The difference between tone, mood, atmosphere & voice
Updated: Mar 27
Whether you are writing a novel or short story, or are analysing one, defining tone, mood, atmosphere & voice, and recognising the differences between them is both important, and difficult. The differences are subtle, but their use can make a real difference in how a reader reacts to a story, so are well worth exploring.
“Tone” is the writer’s attitude that is expressed in the writing.
For example, the tone of a novel could be suspenseful, because the author holds back certain information to create this feeling.
Tone is also generally thought of as describing the work as a whole, rather than a particular section.
How do you create tone in your writing?
It helps to decide what kind of tone you want. Often it depends on the genre. If its a mystery novel, then the tone should be suspenseful, if its a romance novel then its likely that you’ll want a certain amount of sexual tension. It’s often more the plot than the actual word choice that creates this tone, as the plot generally builds up to a climax that reveals it.
While “tone” is the writer’s attitude, “mood” is the feeling the reader gets from the writing. Tone often describes the writing overall, but the mood of a piece of writing can change throughout it. For example, at the death of a character the mood could be depressed or sad, but at the discovery of a long lost friend, the mood could be upbeat and joyful. A readers mood often goes hand in hand with a characters, if the character-reader relationship is strong enough.
How do you create mood in your writing?
While tone is often created using plot devices, mood comes more from word choice and sentence structure. Mood can be created in descriptions of the surroundings, feelings of the characters and actions that take place. Choosing appropriate words for different events will create the mood that is right for a particular scene.
The definition of “atmosphere” is debatable. Some say that it is the overall feeling created from the tone and mood, but others argue that it is the emotions and feeling created from the character. I prefer the character definition as how a character’s is feeling will reflect on the reader, making it important for the writer to think about.
How do you create atmosphere in your writing?
Atmosphere is about understanding character feelings and getting in their head. It is often most effective for 1st person and 3rd person limited POVs, but as long as your reader can have a relationship with the characters, and feel their pain and joy, then atmosphere can be created. For the most part, atmosphere is about choosing the correct emotions that go with a certain character and the situation they are in. It is be best to concentrate on one characters feelings per scene, rather than trying to cover everyone, because otherwise the atmosphere becomes diluted and is harder to relate to.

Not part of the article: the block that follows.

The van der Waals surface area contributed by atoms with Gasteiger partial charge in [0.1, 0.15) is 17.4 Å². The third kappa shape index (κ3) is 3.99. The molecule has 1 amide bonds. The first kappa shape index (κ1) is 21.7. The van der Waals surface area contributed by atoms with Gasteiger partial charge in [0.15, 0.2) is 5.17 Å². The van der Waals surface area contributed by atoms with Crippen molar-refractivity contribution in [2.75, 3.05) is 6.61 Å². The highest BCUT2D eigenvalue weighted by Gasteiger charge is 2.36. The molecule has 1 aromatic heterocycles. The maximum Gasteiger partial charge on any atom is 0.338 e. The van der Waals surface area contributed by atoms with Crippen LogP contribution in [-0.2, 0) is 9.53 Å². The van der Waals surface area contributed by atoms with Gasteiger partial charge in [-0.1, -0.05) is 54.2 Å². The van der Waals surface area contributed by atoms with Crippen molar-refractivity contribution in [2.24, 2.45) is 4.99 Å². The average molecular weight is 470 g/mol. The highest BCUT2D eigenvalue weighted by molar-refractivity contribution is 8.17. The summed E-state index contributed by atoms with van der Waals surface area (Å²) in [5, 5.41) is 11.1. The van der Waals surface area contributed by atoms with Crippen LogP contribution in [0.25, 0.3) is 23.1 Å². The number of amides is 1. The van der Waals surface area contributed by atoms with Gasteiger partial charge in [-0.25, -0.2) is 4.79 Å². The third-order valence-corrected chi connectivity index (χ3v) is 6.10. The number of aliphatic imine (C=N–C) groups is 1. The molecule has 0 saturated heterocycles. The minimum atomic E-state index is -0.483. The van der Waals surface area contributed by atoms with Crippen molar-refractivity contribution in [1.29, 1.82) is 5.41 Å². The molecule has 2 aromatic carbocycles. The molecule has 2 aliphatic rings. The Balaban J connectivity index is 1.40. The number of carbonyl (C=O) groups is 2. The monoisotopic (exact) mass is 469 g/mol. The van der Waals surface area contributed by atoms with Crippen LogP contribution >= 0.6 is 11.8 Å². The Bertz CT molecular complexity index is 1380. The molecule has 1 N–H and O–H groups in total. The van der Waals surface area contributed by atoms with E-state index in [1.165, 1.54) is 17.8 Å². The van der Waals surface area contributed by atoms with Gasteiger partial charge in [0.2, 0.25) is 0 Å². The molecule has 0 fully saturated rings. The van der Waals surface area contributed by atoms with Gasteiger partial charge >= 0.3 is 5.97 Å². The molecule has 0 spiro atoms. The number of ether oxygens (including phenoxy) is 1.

What is voice?
Voice is a little more difficult to explain, because it cannot be pinpointed to a particular part of a story. Voice is the unique style of the author which conveys the author’s views and personality within the writing.
In my view, voice combines, tone, mood, atmosphere and style to create an overall ‘feel’ in your writing, which generally translates across all pieces of work.
When a writer has a strong voice, those familiar with their work will be able to pick one of their books without looking at the cover, and recognise their writing. The author may have written many books, all with different styles, moods and tones, but the way they combines them is distinctive, even if one book is written in first person, and another in third.
How do you get ‘voice’ in your writing?
Voice tends to emerge naturally in writing. The more you write, the closer you will come to discovering it. A lot of it comes down to word choice and sentence structure. Shorter words and sentences create a more abrupt voice, and when combined with particular moods and tones, it becomes quite distinctive.
As a writer, the most important thing to remember with voice is not to let outside opinions on your work sway you away from your natural voice. If someone says that your work could be “funnier”, but your voice isn’t naturally humorous, forcing it into your writing won’t work. Once you begin to discover aspects of your voice however, it is easier to manipulate them, and use them to your advantage.